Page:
I recently had the opportunity to read through a few issues of the classic Manga series “Patalliro!”, created by Mineo Maya (魔夜峰央) and published by Hakusensha (白泉社). The experience was both delightful and challenging.
One single book contains a few mini-episodes which cross over into many genres including science fiction, fantasy, romance, horror, and spy, with frequent comedic elements throughout. The jokes are quite frequent and quite extreme. Take for example one scene where a character all of a sudden has an axle jabbed into his head, or is being hung in the background. There are also many references to pop culture, and for someone living out of Japan these can be pretty hard to follow, unless you spend a great amount of time thoroughly researching each reference.
Though targeted for a younger audience, the Japanese is quite challenging with some political/governmental terms, slang, and dialects. Furigana is used almost everywhere which helps, but the raw amount of dialogue is pretty massive in some stories and looking up words frequently can be a burden.
If this were a new series that just came out in the bookstores I’d be somewhat impressed, but what makes this series amazing is that it’s been around since 1978, and the issues I read were from 1982-1983. Whats more, Patalliro! is still in production as of now (2014), and holds the record for the second longest running Shojo (少女）manga series in history.
The character designs and general art isn’t too impressive, but I’m not sure if any other series in the early 80s was any better. My biggest problem with Patalliro! is the many gender-crossing characters, such that you can’t tell if it’s a guy or a girl (for example Bancoran). But after all, this is manga which targets a young female audience, and in Japan feminine male characters are pretty typical if not expected of much of Shojo manga.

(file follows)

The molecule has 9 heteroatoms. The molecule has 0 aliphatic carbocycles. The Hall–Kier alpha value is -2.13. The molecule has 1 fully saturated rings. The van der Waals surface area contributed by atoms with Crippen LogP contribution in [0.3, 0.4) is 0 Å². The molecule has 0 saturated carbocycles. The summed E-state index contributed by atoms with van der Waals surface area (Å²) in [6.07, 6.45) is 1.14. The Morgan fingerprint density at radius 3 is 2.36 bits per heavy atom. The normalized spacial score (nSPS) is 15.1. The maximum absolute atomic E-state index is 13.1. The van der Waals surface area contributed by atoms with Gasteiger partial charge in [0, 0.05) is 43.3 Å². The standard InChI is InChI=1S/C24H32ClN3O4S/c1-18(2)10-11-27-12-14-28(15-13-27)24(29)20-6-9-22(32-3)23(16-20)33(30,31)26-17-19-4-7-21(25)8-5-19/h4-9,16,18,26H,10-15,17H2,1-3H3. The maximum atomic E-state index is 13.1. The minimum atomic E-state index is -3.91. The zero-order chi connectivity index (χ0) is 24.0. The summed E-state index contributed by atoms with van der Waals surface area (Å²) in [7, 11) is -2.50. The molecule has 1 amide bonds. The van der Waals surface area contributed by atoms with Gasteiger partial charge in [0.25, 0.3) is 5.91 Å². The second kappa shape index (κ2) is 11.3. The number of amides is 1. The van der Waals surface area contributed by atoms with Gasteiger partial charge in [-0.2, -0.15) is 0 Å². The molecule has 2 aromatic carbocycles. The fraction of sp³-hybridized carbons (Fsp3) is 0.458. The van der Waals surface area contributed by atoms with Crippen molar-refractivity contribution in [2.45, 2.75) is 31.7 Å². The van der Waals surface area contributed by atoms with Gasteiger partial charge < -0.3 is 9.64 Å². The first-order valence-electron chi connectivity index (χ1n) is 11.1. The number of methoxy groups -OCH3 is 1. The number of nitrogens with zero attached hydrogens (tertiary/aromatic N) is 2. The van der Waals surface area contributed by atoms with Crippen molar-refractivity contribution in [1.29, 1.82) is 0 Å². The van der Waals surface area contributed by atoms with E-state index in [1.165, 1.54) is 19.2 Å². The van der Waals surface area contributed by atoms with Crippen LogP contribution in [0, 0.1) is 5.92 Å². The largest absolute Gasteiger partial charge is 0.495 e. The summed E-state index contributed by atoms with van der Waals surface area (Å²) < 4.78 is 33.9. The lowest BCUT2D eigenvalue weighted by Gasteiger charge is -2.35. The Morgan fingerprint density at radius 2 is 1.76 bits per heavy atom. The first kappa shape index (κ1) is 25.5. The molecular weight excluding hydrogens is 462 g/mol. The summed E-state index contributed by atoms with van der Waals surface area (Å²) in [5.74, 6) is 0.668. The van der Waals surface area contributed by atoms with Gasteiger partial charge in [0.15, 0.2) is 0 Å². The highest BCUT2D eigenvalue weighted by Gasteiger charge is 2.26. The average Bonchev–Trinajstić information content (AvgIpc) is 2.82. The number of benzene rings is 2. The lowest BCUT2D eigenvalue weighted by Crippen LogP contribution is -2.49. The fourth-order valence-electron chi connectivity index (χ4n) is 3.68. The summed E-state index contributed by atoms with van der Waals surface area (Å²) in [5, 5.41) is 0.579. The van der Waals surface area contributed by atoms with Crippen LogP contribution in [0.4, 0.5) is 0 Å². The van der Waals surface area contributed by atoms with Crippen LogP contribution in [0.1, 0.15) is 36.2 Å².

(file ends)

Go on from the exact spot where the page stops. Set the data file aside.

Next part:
As I read through parts of Patalliro!, I had flashbacks to some of the great anime moments from 1990 to around 2005, in terms of both crazy comedy and ultra seriousness. I’m no manga historian, but I’m fairly certain that this was one of the first series that really established modern-day manga and anime, and it’s influence is still felt in works produced today.
After reading issues 10 and 16, I decided to stop since it was too hard to follow the story after missing so many episodes in between. I’m hoping to pick the first 5 or 10 books somewhere cheap, like Book Off .
If you want to continue the series, translations are available online. It would make it easier. While the first 13 volumes are scanlated, translations are available all the way up to volume 49 (and 50 is done, but not put up yet).
A lot of times references are explained in the translations, too.
Thanks! Good to know!